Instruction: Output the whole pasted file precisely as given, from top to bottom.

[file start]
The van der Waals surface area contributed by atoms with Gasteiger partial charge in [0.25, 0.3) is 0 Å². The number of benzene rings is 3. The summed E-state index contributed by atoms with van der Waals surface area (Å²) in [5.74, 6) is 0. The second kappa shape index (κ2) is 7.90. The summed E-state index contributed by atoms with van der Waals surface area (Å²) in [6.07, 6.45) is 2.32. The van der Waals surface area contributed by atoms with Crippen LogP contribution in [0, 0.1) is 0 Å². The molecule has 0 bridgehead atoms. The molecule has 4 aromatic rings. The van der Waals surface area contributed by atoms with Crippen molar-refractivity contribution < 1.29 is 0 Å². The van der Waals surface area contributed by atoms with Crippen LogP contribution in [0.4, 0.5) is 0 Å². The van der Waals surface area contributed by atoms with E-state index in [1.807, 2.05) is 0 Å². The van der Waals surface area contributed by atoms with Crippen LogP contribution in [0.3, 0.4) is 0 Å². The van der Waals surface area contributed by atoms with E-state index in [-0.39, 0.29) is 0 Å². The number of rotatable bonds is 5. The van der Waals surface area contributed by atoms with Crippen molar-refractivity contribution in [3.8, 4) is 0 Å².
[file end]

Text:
The van der Waals surface area contributed by atoms with Gasteiger partial charge in [0.25, 0.3) is 0 Å². The number of benzene rings is 3. The summed E-state index contributed by atoms with van der Waals surface area (Å²) in [5.74, 6) is 0. The second kappa shape index (κ2) is 7.90. The summed E-state index contributed by atoms with van der Waals surface area (Å²) in [6.07, 6.45) is 2.32. The van der Waals surface area contributed by atoms with Crippen LogP contribution in [0, 0.1) is 0 Å². The molecule has 0 bridgehead atoms. The molecule has 4 aromatic rings. The van der Waals surface area contributed by atoms with Crippen molar-refractivity contribution < 1.29 is 0 Å². The van der Waals surface area contributed by atoms with Crippen LogP contribution in [0.4, 0.5) is 0 Å². The van der Waals surface area contributed by atoms with E-state index in [1.807, 2.05) is 0 Å². The van der Waals surface area contributed by atoms with Crippen LogP contribution in [0.3, 0.4) is 0 Å². The van der Waals surface area contributed by atoms with E-state index in [-0.39, 0.29) is 0 Å². The number of rotatable bonds is 5. The van der Waals surface area contributed by atoms with Crippen molar-refractivity contribution in [3.8, 4) is 0 Å².